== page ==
Plant Common Name
Pale coneflower is an upright perennial wildflower with daisies that resemble pink or white badminton shuttlecocks. This native of eastern North America is a classic prairie forb that favors open meadowlands. The whole plant is linear and elongated, so it looks best planted among bushier plants and showy ornamental grasses.
The long, loose leaves of this native are green and rough-textured with prominent veins. Flowering occurs in late spring or summer. The interesting daisies have a large central orange or brown cone surrounded by long, draping, pale pink petals. Like most coneflowers, these blooms are frequented by butterflies and bees, and their dry, seed-filled cones are feasted upon by seed-eating birds.
Full sun is required for plants to bloom well and maintain an upright habit. Too much shade will cause plants to topple and flop easily. Average to fertile soil with good drainage will suffice, but pale coneflower can also withstand nutritionally poor soil. This wildflower can be pinched back in spring to encourage a fuller, sturdier habit and more flower buds. It also gently self-sows.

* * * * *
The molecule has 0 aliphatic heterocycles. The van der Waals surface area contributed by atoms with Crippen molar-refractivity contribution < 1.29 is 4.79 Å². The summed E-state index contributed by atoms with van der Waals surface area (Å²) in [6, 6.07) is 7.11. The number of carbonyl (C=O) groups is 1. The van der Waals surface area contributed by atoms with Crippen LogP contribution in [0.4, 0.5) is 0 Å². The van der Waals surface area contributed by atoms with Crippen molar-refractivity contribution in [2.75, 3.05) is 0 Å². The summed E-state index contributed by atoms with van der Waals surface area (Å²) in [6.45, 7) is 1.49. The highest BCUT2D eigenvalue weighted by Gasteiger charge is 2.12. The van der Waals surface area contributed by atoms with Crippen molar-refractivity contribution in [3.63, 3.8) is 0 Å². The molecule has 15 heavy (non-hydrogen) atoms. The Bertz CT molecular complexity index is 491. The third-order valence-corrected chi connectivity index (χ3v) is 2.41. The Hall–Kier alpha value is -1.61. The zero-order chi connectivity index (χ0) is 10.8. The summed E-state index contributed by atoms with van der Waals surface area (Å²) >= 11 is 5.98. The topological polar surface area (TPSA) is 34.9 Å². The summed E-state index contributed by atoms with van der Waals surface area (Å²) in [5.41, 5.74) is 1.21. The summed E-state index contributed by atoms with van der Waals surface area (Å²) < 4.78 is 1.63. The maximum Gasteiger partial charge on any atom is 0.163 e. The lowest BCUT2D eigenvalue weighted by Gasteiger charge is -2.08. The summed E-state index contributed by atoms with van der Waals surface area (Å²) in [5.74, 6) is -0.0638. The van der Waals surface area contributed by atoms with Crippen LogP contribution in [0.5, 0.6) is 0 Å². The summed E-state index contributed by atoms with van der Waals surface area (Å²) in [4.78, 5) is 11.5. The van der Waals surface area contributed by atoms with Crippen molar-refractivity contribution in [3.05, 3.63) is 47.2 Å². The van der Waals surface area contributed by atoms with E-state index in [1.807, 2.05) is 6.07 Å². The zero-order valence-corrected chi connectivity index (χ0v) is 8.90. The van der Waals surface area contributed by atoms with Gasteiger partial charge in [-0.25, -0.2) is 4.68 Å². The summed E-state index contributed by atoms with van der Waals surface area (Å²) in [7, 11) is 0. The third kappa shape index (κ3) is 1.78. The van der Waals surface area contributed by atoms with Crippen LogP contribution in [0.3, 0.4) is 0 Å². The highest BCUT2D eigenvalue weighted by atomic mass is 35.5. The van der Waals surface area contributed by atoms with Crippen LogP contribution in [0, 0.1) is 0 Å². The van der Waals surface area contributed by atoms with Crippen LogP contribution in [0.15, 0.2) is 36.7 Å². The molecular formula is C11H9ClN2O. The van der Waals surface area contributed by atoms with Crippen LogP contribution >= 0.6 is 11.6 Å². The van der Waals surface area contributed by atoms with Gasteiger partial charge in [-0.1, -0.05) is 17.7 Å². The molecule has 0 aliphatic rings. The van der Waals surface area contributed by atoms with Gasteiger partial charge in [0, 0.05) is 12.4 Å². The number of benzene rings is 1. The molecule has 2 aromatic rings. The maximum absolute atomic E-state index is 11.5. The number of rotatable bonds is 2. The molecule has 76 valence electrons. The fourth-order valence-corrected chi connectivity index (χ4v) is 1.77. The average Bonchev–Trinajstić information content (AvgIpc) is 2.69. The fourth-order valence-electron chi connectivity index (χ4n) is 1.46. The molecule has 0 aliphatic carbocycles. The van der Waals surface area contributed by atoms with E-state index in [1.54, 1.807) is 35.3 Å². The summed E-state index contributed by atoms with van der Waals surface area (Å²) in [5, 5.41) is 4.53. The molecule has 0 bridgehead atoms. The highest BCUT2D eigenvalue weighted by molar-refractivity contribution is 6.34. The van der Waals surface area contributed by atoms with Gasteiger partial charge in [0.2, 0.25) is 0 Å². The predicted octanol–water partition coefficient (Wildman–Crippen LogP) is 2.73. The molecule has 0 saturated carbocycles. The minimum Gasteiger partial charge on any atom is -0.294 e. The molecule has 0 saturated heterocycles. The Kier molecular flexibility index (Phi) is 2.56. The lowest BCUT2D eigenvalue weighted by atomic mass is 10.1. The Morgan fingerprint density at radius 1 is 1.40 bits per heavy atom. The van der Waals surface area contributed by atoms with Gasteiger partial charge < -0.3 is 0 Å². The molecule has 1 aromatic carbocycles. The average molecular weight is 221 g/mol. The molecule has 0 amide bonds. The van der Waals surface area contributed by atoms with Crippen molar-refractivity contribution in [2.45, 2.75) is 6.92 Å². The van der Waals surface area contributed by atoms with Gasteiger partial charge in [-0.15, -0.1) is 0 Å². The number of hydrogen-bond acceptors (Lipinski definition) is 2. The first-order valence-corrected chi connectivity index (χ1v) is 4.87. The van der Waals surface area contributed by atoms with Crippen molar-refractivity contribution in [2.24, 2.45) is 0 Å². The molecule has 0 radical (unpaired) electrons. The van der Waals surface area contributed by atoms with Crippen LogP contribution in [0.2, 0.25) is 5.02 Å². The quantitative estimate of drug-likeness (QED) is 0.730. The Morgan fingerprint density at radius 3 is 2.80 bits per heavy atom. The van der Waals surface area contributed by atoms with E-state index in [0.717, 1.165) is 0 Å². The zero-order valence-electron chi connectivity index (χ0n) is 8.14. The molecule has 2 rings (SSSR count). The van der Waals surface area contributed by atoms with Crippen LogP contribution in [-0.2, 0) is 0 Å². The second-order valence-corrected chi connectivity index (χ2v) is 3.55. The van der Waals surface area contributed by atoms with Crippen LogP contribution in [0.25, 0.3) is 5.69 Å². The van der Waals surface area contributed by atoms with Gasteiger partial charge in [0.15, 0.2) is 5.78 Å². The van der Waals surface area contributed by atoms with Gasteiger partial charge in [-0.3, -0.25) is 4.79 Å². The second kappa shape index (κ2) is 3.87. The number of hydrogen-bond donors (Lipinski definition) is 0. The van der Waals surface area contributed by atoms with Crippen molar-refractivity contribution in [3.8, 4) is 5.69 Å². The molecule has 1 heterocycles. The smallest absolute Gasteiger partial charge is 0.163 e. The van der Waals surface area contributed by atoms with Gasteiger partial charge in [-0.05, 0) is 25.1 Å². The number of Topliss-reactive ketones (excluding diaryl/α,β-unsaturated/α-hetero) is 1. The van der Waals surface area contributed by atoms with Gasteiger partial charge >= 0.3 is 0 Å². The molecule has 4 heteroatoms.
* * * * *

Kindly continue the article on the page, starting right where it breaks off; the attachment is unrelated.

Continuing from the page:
This is an ideal plant for informal borders or wildflower gardens. It handles heat and humidity very well, so plant it in areas where tough plants are needed.
AHS Heat Zone
8 - 1
USDA Hardiness Zone
4 - 8
3'-4' / 0.9m - 1.2m
Late Spring, Early Summer, Summer
North America, United States, Northeastern United States, Mid-Atlantic United States, Southeastern United States, North-Central United States, Central United States, South-Central United States, Canada